Splints and stress transmission to teeth: An in vitro experiment

M. Halachmi, A. Gavish, E. Gazit, E. Winocur, T. Brosh

Research output: Contribution to journalArticlepeer-review


Objective. To determine the influence of hard and soft splints with two thicknesses on the stress transmission to the tooth supporting the splint and the opposite tooth. Methods. Continuous vertical forces up to 500 N were applied to two opposite first molar phantom teeth using a universal loading machine. Deformation was detected by strain gauges attached to the cervical area of the buccal and lingual aspects of the lower tooth. Strain, as a function of force, was collected and the slope, defined as the compliance (in μS/N) of the system, was calculated. Results. The highest compliance was found with hard splints. When splints were constructed on the upper molar, the highest compressive compliance was registered on the buccal side (2.8 μS/N) and tension compliance on the lingual side (-0.35 μS/N). When constructed on the lower tooth, the opposite was found. Soft splints resulted in compression on both the buccal and lingual sides when adjusted to the upper or lower tooth. A higher compliance was found on the buccal side (1.26 μS/N), while on the lingual side, the values varied (0.48-0.78 μS/N). Conclusions. Soft splints are more efficient in protecting teeth against the damage of bending forces although there is an increase of compression forces. The tooth opposing a hard splint is exposed to a higher risk of bending forces.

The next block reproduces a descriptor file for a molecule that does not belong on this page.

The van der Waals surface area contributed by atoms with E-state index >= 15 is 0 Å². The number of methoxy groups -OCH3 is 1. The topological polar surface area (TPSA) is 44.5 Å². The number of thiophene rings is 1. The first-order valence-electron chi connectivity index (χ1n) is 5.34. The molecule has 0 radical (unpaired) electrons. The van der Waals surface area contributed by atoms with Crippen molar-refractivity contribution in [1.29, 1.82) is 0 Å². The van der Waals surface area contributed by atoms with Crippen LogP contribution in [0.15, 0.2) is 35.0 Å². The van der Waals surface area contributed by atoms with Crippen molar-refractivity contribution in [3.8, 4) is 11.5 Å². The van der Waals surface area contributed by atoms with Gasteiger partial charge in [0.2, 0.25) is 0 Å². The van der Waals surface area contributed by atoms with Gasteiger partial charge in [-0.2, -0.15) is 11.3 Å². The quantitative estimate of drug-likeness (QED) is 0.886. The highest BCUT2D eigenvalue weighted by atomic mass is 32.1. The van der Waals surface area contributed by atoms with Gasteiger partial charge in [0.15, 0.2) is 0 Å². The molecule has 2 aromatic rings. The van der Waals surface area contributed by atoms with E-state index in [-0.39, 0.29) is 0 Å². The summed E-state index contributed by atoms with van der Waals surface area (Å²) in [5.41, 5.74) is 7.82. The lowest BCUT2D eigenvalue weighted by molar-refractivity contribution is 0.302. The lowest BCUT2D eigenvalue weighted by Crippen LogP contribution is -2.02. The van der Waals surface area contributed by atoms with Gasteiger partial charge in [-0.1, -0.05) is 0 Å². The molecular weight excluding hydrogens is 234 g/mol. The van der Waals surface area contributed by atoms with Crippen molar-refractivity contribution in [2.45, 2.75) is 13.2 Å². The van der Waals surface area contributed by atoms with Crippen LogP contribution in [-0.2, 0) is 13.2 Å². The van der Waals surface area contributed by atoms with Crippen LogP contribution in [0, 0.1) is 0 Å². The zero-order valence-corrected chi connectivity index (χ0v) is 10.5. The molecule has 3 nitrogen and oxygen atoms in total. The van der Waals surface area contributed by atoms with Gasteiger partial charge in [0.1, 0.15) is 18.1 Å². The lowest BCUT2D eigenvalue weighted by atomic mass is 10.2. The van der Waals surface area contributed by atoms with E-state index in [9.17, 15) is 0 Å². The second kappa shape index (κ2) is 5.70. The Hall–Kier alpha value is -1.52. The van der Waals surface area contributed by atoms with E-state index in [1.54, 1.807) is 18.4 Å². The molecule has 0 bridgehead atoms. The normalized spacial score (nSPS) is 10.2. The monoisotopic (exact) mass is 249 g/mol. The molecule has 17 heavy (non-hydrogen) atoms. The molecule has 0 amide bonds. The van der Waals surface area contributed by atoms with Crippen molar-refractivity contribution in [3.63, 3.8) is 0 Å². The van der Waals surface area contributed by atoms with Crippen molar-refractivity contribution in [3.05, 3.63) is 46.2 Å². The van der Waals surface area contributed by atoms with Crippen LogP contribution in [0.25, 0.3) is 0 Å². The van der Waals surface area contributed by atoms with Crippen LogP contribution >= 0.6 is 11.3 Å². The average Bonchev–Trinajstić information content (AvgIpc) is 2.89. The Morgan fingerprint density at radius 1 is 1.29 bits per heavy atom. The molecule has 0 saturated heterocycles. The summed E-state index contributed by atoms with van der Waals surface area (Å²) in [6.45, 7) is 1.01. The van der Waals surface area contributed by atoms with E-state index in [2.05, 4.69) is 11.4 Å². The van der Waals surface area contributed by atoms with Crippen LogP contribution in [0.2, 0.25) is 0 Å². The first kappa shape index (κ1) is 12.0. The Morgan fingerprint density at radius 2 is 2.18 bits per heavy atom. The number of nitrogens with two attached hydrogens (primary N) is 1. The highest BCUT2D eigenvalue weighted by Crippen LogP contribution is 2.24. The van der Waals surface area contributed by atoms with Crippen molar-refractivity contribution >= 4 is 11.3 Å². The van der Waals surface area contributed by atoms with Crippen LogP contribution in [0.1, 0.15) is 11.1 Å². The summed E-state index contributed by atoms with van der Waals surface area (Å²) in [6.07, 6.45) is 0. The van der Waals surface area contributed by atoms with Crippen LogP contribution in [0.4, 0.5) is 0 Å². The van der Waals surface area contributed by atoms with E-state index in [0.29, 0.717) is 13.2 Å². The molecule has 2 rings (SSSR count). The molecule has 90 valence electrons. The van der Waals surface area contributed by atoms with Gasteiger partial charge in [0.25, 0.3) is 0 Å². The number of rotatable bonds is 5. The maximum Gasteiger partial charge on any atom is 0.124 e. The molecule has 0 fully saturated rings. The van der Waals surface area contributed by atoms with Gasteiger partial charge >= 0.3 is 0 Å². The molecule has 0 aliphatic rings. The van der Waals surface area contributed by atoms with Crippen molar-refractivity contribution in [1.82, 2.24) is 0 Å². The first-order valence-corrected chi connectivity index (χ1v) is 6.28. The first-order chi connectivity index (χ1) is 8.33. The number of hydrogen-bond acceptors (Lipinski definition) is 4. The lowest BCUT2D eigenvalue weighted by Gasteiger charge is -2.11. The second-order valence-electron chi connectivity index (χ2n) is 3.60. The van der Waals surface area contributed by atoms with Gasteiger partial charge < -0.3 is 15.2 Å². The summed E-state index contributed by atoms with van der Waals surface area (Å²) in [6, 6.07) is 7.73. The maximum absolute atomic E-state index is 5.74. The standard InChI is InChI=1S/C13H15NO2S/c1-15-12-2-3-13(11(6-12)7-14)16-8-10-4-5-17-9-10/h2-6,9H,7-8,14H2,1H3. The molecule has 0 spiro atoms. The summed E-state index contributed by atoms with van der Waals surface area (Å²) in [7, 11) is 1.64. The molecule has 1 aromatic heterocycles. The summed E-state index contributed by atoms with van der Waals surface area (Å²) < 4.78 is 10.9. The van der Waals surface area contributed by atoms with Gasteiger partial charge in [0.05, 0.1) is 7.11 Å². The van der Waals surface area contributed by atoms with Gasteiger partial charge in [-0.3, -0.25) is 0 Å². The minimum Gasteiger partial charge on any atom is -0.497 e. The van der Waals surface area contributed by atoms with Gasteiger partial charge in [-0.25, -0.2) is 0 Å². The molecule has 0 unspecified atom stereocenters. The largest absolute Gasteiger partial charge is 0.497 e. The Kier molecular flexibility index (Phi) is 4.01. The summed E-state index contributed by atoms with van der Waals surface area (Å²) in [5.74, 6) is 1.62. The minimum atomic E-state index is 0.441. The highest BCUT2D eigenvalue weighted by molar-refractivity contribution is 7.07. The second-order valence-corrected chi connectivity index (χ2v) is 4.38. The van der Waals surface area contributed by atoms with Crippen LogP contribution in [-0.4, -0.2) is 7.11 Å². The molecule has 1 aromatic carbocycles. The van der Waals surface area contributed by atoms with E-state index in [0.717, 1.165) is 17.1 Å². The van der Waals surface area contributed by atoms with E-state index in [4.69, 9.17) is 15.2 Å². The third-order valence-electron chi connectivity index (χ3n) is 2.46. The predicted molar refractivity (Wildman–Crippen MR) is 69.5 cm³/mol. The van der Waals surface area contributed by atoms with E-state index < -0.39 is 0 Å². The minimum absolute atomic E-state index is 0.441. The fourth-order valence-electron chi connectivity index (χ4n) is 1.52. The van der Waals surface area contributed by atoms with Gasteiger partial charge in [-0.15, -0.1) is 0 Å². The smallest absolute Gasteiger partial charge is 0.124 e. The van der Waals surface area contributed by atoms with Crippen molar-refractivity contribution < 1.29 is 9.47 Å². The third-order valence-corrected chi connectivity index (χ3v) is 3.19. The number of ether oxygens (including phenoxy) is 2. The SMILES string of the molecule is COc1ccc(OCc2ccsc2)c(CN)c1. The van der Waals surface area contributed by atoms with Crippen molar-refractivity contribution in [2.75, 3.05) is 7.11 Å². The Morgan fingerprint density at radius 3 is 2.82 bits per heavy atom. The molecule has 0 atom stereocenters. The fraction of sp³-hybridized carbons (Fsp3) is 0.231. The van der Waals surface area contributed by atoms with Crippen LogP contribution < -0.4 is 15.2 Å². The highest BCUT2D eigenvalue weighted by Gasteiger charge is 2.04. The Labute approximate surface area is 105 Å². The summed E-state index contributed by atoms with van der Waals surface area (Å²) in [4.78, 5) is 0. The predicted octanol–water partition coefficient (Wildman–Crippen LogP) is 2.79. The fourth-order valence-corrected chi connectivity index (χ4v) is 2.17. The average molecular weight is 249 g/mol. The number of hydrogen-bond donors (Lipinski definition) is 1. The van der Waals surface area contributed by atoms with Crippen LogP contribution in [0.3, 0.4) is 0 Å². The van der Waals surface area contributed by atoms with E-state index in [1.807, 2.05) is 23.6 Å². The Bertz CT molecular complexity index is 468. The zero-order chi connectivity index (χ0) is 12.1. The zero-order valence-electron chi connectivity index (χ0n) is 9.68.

Original languageEnglish
Pages (from-to)475-480
Number of pages6
JournalJournal of Dentistry
Issue number7
StatePublished - Sep 2000


  • Bruxism
  • Hard occlusal splints
  • Soft occlusal splints
  • Strain gauge
  • Stress transmission


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